• Red Ocean are the waters where players battled in existing market spaces, refining existing products and services. Companies compete in existing market spaces and battle over a fixed set of customers, trying to outdo each other on features, price, or both. This intense competition often leads to reduced profit margins. The Red Ocean metaphor symbolizes a market environment where competition is fierce, and the waters are bloody from battling competitors.
  • Blue Ocean in contrast, is wide open water where we find uncontested market spaces, making competition irrelevant. By innovating and differentiating, a company can create new demand and have the space to itself, at least for a time creating a “blue ocean”.

Blue ocean has also been called non-disruptive innovation where new markets are created without disrupting an existing one.  

Disruptive Innovation Model

Coined by Clayton M. Christensen, this model describes how simpler, more affordable products or services can eventually displace established competitors. It offers a lens through which businesses can anticipate and respond to market disruptions.

There are many other associated frameworks or management models often referenced in Innovation strategy such as the stage-gate model widely used in product development.  

Similarly, the practice of design thinking, a human-centered approach to innovation that places an emphasis on the “jobs to be done” of your customers. The theory here is that we “hire” products to do things for us and to produce an outcome.  Understanding the job is critical to improving the product.  

[Side note, search “Understanding the job” on YouTube or “Why did you hire this milkshake?” for a fascinating account by Christensen]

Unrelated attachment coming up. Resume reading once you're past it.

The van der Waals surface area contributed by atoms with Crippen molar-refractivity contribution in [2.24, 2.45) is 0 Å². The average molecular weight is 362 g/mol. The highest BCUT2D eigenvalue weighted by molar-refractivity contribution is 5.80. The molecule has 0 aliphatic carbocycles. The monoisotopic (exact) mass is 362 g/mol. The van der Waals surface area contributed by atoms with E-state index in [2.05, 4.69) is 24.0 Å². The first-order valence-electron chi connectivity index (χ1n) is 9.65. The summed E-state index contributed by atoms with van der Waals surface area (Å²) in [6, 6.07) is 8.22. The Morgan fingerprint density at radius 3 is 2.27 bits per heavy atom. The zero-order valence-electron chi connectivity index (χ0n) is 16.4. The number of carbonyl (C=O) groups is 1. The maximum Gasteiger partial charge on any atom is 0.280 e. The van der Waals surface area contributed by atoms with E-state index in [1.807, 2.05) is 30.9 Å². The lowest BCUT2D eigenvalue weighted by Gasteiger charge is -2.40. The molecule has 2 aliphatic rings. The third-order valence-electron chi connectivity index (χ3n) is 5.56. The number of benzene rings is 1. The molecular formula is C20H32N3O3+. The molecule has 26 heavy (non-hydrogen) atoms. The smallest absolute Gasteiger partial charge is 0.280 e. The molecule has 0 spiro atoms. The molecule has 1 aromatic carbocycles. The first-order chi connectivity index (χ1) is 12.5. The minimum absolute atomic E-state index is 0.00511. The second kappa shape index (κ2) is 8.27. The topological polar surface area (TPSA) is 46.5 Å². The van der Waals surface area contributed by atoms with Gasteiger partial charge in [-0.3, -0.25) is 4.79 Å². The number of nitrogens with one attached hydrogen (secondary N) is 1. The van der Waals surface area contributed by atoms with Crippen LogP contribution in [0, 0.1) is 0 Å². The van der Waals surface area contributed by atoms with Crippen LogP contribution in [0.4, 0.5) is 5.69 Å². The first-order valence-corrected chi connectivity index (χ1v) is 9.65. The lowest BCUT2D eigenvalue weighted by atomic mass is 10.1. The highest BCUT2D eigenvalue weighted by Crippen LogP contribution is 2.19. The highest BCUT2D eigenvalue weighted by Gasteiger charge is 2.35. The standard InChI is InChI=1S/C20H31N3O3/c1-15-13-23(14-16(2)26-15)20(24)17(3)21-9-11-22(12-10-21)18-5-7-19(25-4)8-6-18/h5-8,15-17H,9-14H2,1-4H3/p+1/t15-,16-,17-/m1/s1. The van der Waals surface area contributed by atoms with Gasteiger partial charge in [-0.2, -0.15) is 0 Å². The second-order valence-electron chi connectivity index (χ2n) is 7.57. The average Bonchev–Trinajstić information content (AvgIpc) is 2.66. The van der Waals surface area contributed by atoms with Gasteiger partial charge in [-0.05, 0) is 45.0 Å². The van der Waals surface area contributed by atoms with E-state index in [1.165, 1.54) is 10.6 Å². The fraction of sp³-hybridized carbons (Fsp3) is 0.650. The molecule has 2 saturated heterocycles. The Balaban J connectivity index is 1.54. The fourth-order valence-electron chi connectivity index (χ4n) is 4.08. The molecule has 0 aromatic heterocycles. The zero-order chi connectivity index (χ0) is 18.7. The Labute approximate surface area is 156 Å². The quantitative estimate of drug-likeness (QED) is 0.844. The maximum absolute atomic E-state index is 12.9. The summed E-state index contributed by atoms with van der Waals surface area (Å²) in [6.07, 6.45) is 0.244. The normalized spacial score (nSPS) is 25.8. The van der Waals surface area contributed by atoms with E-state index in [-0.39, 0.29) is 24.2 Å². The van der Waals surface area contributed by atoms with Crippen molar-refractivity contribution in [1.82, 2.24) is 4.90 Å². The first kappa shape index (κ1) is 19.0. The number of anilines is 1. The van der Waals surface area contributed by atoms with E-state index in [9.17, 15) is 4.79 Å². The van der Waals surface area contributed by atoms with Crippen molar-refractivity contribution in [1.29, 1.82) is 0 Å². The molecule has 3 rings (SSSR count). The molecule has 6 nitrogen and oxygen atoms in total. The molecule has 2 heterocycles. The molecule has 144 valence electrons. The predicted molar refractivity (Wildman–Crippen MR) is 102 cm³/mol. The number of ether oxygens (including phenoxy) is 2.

For all my startups out there, we have the lean startup methodology which is often confused as the entire discipline of innovation, but rather it focuses on one aspect of the innovation - the lifecycle – which is the importance of rapid prototyping and iteration based on customer feedback.  

Conclusion

While each model offers unique insights and tools none are a one size fits all. Innovation is not a one-time event but rather a discipline that must be embedded within the organization in order to produce consistent value.  

These models and the study of their guiding principles greatly influenced Differly’s “Innovation-as-a-Service" offering.    

Embracing the motto to “Fall in love with the problem, not the solution” since our launch in 2018, we have leveraged elements of these models with each one of our clients, fine tuning our own approach to innovation along the way. We have broken down the process of innovation across 4 key pillars: strategy, portfolio of projects (or road map), the lifecycle (how to test, pilot and bring new ideas to market consistently) and the culture of innovation – how to nurture the behaviours that supports innovation.    

Take a look and if you see some of these challenges in your organization, reach out for a chat.  I’ll talk innovation all day.  

Images courtesy our innovative friends at pixostock.com

About the author

Isabelle Perreault

Isabelle is the Founder and CEO of Differly. She has spent her career helping business leaders understand the major drivers of change and helping them survive and thrive in a digital economy. She brings deep expertise in business transformation, corporate and business model innovation and go-to-market planning.

For over 20 years, she has been helping leaders in a wide variety of sectors develop and deploy human-centric, tech-enabled growth strategies. Passionate about entrepreneurship she also serves as a business coach to Startups with several incubators. Prior to launching Differly, she led one of the first Digital Transformation Practices in Canada and was head of Digital Strategy and Marketing for the Ottawa Senators, NHL Hockey Club.Isabelle is Chair of the Ottawa Youth Services Bureau Foundation and a champion for women entrepreneurs.